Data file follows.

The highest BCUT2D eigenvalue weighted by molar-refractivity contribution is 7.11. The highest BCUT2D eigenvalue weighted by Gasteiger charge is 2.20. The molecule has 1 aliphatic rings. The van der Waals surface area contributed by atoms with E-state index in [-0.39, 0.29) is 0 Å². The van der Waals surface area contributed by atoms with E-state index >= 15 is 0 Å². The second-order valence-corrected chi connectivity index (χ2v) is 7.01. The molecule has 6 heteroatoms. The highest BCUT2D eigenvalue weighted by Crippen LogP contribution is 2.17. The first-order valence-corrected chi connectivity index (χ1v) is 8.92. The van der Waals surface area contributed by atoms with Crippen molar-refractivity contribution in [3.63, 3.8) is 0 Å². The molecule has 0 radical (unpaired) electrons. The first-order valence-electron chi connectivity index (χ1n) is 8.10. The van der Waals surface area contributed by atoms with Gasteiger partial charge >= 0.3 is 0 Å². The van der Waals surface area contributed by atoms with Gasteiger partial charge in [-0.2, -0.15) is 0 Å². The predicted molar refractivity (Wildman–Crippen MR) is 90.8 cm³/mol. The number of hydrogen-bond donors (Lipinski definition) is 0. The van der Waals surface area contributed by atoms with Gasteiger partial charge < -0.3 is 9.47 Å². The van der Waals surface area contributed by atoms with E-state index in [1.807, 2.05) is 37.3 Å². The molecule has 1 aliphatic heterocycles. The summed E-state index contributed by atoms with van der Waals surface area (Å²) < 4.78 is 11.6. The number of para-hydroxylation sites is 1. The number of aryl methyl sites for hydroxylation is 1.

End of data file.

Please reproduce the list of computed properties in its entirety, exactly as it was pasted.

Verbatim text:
The highest BCUT2D eigenvalue weighted by molar-refractivity contribution is 7.11. The highest BCUT2D eigenvalue weighted by Gasteiger charge is 2.20. The molecule has 1 aliphatic rings. The van der Waals surface area contributed by atoms with E-state index in [-0.39, 0.29) is 0 Å². The van der Waals surface area contributed by atoms with E-state index >= 15 is 0 Å². The second-order valence-corrected chi connectivity index (χ2v) is 7.01. The molecule has 6 heteroatoms. The highest BCUT2D eigenvalue weighted by Crippen LogP contribution is 2.17. The first-order valence-corrected chi connectivity index (χ1v) is 8.92. The van der Waals surface area contributed by atoms with Crippen molar-refractivity contribution in [3.63, 3.8) is 0 Å². The molecule has 0 radical (unpaired) electrons. The first-order valence-electron chi connectivity index (χ1n) is 8.10. The van der Waals surface area contributed by atoms with Gasteiger partial charge >= 0.3 is 0 Å². The van der Waals surface area contributed by atoms with Gasteiger partial charge in [-0.2, -0.15) is 0 Å². The predicted molar refractivity (Wildman–Crippen MR) is 90.8 cm³/mol. The number of hydrogen-bond donors (Lipinski definition) is 0. The van der Waals surface area contributed by atoms with Gasteiger partial charge < -0.3 is 9.47 Å². The van der Waals surface area contributed by atoms with E-state index in [1.807, 2.05) is 37.3 Å². The molecule has 1 aliphatic heterocycles. The summed E-state index contributed by atoms with van der Waals surface area (Å²) < 4.78 is 11.6. The number of para-hydroxylation sites is 1. The number of aryl methyl sites for hydroxylation is 1.